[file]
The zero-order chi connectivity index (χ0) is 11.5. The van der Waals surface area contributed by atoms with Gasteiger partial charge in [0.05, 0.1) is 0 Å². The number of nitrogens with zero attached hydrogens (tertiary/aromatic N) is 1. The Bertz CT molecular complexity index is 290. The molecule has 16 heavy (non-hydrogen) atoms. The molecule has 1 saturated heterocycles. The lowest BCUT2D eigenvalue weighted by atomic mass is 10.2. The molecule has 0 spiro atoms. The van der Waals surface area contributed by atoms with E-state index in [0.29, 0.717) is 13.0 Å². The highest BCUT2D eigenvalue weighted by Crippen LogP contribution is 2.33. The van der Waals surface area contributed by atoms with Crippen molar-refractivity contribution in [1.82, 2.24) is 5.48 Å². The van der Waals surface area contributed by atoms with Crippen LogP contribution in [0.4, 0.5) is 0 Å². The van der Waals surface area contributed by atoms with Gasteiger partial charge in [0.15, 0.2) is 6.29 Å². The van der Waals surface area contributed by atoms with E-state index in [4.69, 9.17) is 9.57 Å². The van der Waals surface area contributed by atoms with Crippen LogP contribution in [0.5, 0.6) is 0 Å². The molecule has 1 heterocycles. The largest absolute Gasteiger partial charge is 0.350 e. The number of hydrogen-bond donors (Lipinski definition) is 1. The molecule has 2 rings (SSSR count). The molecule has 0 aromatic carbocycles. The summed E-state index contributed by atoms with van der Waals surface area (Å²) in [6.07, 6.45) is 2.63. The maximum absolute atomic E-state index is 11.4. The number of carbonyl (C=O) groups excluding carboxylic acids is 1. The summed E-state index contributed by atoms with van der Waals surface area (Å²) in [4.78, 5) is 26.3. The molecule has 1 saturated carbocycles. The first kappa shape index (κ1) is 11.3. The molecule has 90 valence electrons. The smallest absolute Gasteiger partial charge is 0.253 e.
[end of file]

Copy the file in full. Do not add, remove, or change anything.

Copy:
The zero-order chi connectivity index (χ0) is 11.5. The van der Waals surface area contributed by atoms with Gasteiger partial charge in [0.05, 0.1) is 0 Å². The number of nitrogens with zero attached hydrogens (tertiary/aromatic N) is 1. The Bertz CT molecular complexity index is 290. The molecule has 16 heavy (non-hydrogen) atoms. The molecule has 1 saturated heterocycles. The lowest BCUT2D eigenvalue weighted by atomic mass is 10.2. The molecule has 0 spiro atoms. The van der Waals surface area contributed by atoms with E-state index in [0.29, 0.717) is 13.0 Å². The highest BCUT2D eigenvalue weighted by Crippen LogP contribution is 2.33. The van der Waals surface area contributed by atoms with Crippen molar-refractivity contribution in [1.82, 2.24) is 5.48 Å². The van der Waals surface area contributed by atoms with Crippen LogP contribution in [0.4, 0.5) is 0 Å². The van der Waals surface area contributed by atoms with Gasteiger partial charge in [0.15, 0.2) is 6.29 Å². The van der Waals surface area contributed by atoms with E-state index in [4.69, 9.17) is 9.57 Å². The van der Waals surface area contributed by atoms with Crippen LogP contribution in [0.5, 0.6) is 0 Å². The molecule has 1 heterocycles. The largest absolute Gasteiger partial charge is 0.350 e. The number of hydrogen-bond donors (Lipinski definition) is 1. The molecule has 2 rings (SSSR count). The molecule has 0 aromatic carbocycles. The summed E-state index contributed by atoms with van der Waals surface area (Å²) in [6.07, 6.45) is 2.63. The maximum absolute atomic E-state index is 11.4. The number of carbonyl (C=O) groups excluding carboxylic acids is 1. The summed E-state index contributed by atoms with van der Waals surface area (Å²) in [4.78, 5) is 26.3. The molecule has 1 saturated carbocycles. The first kappa shape index (κ1) is 11.3. The molecule has 90 valence electrons. The smallest absolute Gasteiger partial charge is 0.253 e.